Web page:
Cruz: This was an interesting system in the lab. We could test for more variables than in the field. In Lake Tanganyika, which is 100 miles long, 99 percent of the species are endemic to that lake. My former student, Janelle Knox, who is studying at Oxford, worked on this study. We take eggs out of the mouth and incubate them in a jar. The host fish eggs took 21 days to incubate compared to five days for the catfish. All of the slides I am showing were taken by undergraduates in my class.
Eisenberg: It is surprising there is only one parasitic fish. It seems like a viable strategy.
Cruz: It is surprising and they are only in this lake. They could take advantage of other systems; I am not sure why it hasn't evolved elsewhere.
We found these adaptations: more robust oral development (at day five, the catfish are basically all jaws) and early bone dentification development.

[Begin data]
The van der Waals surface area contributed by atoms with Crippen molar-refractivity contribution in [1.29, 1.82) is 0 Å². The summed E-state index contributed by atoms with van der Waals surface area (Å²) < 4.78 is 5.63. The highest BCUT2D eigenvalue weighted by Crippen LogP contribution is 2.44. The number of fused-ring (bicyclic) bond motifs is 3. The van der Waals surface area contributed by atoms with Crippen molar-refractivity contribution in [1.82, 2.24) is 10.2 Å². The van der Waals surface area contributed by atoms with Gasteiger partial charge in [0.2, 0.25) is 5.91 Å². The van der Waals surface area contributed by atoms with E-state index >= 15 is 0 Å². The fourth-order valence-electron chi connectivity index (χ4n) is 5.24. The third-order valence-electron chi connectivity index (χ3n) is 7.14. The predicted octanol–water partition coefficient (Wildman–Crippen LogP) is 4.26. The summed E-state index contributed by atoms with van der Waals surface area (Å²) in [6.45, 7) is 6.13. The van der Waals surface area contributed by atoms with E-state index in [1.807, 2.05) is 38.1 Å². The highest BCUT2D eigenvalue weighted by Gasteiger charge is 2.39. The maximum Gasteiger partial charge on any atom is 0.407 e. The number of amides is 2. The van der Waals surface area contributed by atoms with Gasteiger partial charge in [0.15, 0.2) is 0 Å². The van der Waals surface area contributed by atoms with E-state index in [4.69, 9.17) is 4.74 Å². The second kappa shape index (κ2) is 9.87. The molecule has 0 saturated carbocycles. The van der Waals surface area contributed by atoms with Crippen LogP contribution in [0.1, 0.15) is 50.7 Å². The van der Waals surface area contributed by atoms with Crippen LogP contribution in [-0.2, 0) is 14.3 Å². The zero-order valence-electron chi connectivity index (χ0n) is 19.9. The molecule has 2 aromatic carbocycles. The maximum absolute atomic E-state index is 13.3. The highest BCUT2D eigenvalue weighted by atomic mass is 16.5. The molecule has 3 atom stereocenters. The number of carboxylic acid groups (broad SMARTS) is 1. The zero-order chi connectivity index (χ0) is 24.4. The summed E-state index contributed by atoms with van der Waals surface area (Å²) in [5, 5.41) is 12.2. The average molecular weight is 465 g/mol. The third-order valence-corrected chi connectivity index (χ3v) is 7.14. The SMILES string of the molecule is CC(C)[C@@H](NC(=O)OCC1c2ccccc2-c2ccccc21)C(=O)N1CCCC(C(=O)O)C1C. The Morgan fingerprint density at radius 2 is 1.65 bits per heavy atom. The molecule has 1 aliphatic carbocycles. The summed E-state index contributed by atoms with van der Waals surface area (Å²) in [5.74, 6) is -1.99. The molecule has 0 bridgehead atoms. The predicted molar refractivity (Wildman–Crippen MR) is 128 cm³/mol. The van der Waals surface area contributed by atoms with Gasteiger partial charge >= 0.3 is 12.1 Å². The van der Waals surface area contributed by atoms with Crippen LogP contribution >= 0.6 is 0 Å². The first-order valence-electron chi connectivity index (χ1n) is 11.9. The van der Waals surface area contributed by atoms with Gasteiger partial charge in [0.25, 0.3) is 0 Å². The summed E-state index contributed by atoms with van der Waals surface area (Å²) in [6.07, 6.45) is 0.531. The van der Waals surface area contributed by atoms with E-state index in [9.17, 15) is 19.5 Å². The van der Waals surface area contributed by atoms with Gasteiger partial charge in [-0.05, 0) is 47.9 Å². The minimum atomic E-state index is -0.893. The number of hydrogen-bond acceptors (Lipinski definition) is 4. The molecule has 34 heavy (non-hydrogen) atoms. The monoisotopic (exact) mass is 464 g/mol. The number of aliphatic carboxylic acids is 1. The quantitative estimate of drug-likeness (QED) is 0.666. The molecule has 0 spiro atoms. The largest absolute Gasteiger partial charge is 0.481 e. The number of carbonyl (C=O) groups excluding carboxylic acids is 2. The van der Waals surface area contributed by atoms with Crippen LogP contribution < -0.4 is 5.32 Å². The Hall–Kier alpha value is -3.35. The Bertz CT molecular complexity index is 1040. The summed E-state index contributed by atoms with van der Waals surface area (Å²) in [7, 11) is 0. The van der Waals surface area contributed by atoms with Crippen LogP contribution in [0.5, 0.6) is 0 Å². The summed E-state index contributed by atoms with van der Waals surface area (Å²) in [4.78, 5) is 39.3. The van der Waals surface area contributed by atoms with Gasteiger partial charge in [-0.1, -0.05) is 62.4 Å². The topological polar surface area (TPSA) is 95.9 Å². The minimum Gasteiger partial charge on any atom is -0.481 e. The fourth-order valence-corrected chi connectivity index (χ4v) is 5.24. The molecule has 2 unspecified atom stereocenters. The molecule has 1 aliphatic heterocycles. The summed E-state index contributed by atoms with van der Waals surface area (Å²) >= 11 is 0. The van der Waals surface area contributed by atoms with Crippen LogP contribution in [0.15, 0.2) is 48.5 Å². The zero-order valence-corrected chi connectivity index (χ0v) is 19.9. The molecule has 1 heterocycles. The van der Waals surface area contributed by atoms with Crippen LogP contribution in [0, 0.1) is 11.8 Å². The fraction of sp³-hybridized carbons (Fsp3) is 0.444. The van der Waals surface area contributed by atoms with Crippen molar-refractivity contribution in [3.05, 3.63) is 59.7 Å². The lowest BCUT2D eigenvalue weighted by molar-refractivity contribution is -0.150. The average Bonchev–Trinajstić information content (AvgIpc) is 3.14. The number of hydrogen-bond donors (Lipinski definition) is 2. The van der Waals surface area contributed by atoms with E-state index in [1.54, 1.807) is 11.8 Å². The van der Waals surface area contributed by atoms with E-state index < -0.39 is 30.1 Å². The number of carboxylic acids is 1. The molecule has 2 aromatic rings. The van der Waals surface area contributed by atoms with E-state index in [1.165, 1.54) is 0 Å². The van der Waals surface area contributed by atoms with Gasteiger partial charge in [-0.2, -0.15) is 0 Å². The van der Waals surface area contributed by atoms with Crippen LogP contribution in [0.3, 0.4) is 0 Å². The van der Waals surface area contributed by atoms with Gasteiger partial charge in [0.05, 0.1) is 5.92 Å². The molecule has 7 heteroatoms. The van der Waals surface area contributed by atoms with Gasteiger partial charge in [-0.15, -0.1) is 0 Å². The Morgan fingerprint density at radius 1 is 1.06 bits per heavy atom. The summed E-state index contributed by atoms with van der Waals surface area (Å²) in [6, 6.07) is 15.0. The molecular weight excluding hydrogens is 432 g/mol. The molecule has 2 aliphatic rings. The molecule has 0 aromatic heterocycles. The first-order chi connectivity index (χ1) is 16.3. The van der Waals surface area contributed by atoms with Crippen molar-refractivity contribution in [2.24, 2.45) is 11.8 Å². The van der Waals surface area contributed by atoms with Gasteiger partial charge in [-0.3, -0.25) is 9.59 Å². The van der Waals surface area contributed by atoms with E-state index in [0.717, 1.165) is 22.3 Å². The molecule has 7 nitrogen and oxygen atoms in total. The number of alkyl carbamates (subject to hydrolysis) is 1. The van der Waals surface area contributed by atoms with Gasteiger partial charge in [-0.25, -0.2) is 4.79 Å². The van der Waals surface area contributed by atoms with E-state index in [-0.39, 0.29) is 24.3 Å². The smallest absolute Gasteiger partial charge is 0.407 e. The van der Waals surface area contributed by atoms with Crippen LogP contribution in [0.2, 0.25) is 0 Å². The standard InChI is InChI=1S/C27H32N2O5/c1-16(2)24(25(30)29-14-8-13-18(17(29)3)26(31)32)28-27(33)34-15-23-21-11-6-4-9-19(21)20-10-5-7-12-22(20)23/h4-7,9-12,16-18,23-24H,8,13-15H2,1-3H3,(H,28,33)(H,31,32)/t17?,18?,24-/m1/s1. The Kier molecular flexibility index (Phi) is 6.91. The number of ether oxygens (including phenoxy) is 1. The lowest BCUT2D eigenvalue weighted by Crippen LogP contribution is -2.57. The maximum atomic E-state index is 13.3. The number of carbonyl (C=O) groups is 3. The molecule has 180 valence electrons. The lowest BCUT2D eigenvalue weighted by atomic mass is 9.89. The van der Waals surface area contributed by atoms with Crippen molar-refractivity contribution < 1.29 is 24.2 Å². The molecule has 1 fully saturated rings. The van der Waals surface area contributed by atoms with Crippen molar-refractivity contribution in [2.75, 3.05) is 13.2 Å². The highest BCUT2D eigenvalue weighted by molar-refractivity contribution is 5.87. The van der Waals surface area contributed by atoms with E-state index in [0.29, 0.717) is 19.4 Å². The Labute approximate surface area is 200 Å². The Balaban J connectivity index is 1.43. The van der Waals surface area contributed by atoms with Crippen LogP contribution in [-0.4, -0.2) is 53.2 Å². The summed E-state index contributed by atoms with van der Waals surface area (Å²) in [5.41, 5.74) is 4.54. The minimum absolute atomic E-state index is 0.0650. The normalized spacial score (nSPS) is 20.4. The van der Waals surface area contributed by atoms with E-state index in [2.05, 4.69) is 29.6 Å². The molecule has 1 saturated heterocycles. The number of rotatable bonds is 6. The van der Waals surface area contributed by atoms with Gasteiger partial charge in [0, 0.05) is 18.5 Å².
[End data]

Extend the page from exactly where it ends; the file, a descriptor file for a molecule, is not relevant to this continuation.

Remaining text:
In the future we will look at the genes involved in dentification and see if the host species have evolved adaptations against the parasites. I would like to acknowledge all of my students who play such important roles in these studies.
Costain: Is there an optimal parasite that doesn't wipe out its own species or kill its host?
Cruz: Some come to co-exist and the parasitic relationship becomes mutual. Bacteria are an example. We thought we had wiped some out but they are making a comeback.
Wesson: Are humans parasitic on other species?
Cruz: In our use of resources, for example.
Lewis: I have a teaching question. You have a lot of success working with undergraduates. What practices make that work?